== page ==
Thursday, March 31, 2011

Syracuse Symphony Orchestra's board votes to suspend operations; season canceled, no refunds planned reported that the Syracuse Symphony Orchestra’s board of trustees voted Tuesday to suspend operations as of Sunday because of a shortage of funds. The decision will bring the 50th anniversary season of the orchestra to an unceremonious end.

There were more than 20 Syracuse and regional concerts remaining in the 2010-11 season. The orchestra’s 18 full- and part-time staffers and 61 core and 14 contract musicians will be laid off Monday. However, eight employees will remain to help in the transition, Interim Executive Director Paul Brooks said, although he added that the organization has very little cash to carry out an orderly transition. Brooks said no refunds would be issued to ticket holders, and he said any donations received during the SSO’s public fundraising campaign, "Keep the Music Playing" will not be returned.

Its April 27 concert by renowned cellist Yo-Yo Ma also is canceled. But despite suspension of operations, Brooks said, the Syracuse Opera has been assured that the orchestra will play for its two performances of "The Pearl Fishers" April 8 and 10, said Brooks.

Brooks made the announcement after a three-hour closed board meeting in the conference room of Eric Mower and Associates in downtown Syracuse. He said the SSO was without funds to continue operations because it fell short of its March fundraising goal of $445,000, failed to receive $1.3 million in concessions from the musicians for the 2011-12 season and had $5.5 million debt as the major reasons for the suspension.

The SSO has a budget of $6.9 million for 2010-11. "In order to be sustainable, we have to have in place a balanced budget for next fiscal year. We have been unable to reach an agreement with the musicians through diligence on our part and on their part," Brooks said. "In spite of our best efforts, we have to come to the point where we are faced with no other choice but to suspend operations." The board will consult with legal counsel to explore its options and will reconvene next week to consider the next steps, Brooks said.

Management and musicians also will meet Thursday to continue efforts toward a compromise. Brooks stressed this was a suspension, not a closure. But because there will be no concerts, this is effectively a closure, said Jon Garland, chair of the Musicians Committee. "It’s really unfortunate that our board wasn’t able to come forward and meet us part of the way on what we were willing to give back to make the budget work," Garland said.

About 45 SSO musicians, in their formal concert attire, quietly waited in the lobby outside of the conference room as the meeting stretched from daylight to dark. They were solemn as they learned of the news from fellow musicians Jeremy Mastrangelo and Gregory Wood who were present in the trustees’ meeting. SSO Music Director Daniel Hege, who also attended the meeting, chatted with a few musicians afterward and was somber. He declined to comment about the meeting’s outcome.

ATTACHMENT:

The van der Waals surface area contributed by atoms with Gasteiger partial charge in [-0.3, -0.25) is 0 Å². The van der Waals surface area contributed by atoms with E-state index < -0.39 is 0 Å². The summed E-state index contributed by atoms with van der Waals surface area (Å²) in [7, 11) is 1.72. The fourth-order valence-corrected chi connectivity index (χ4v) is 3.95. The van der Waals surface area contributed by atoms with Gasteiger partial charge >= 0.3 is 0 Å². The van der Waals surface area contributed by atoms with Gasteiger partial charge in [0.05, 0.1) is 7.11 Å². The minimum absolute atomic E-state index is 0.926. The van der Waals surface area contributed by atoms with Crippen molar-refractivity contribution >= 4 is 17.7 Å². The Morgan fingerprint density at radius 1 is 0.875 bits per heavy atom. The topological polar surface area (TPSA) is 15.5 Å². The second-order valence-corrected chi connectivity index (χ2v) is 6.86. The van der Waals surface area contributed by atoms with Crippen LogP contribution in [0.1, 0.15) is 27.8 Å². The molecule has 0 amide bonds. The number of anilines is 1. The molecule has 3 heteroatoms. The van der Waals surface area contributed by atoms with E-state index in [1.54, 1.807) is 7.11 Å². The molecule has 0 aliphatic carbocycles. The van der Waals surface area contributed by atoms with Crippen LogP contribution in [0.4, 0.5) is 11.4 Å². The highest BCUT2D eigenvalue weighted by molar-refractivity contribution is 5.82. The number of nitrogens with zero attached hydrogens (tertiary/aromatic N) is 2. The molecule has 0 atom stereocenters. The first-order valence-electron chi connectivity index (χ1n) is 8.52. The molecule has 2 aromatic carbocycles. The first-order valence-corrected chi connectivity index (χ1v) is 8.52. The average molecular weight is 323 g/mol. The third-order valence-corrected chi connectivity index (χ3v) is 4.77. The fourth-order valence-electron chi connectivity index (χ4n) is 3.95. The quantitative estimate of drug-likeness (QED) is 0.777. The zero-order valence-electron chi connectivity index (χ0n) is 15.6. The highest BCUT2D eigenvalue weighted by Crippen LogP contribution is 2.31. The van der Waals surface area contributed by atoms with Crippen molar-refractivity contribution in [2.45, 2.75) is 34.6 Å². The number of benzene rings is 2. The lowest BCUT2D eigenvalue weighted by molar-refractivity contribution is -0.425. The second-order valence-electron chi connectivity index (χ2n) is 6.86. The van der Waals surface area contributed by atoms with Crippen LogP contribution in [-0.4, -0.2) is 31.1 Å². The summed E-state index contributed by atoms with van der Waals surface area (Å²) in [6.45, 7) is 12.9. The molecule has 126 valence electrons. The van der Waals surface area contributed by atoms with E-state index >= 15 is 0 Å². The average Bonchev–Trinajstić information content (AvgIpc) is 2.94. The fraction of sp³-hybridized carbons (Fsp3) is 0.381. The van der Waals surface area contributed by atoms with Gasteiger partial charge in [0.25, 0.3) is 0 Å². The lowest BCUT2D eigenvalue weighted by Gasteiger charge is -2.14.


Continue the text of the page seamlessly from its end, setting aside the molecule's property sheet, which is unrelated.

"It’s an unconscionable betrayal of the trust the community has placed in the symphony," said Garland after hearing details of the meeting. The musicians’ refusal to accept $1.3 million in concessions Monday precipitated the Tuesday board of trustees meeting. The executive committee of the board of trustees told musicians it would propose that the full board take a vote to suspend operations if an agreement wasn’t reached on the concessions.

During the past eight months, the board has struggled to put its finances in order. In July, it was on the verge of being broke and being forced to close. An "angel investor" came to the rescue with operating funds.

Read more here.

NYT editorial and call to action

**To be an effective advocate, DO NOT answer the question--"Well if you don't want us to cut X, then what should we cut?"

** Simply say: I am calling to inform you about the effectiveness of programs that I have expertise and am familiar with, and I am not comfortable making recommendations on cutting programs that I am not fully educated on.

-------------------------------- Member of Congress BUERKLE: Syracuse 423-5657 DC 202 225-3701 Hello my name is ______ and I live in Onondaga County. I am calling to urge Representative Buerkle to vote against any budget cuts to entitlement programs such as Medicaid or food stamps (SNAP) for FY 2011 or FY 2012. Significant cuts or block granting funds for these programs makes them less effective in responding to economic recessions and helping people make ends meet. We should not attempt to balance the budget on the backs of people who need help the most.

-------------------------------- Senators SCHUMER Syracuse 423-5471 DC 202 224-6542 and GILLIBRAND: Syracuse 448-0470 DC 202 224-4451 Hello my name is _____ and I live in Onondaga County. I am calling to thank the Senator for voting against drastic budget cuts proposed by the House and I encourage them to continue to stand strong! Significant cuts or block granting funds for entitlement programs and drastic cuts to discretionary programs will only slow our recovery from the economic recession. These programs are effective and have a huge impact on people in our communities so please protect them from unnecessary attacks. We should not attempt to balance the budget on the backs of people who need help the most.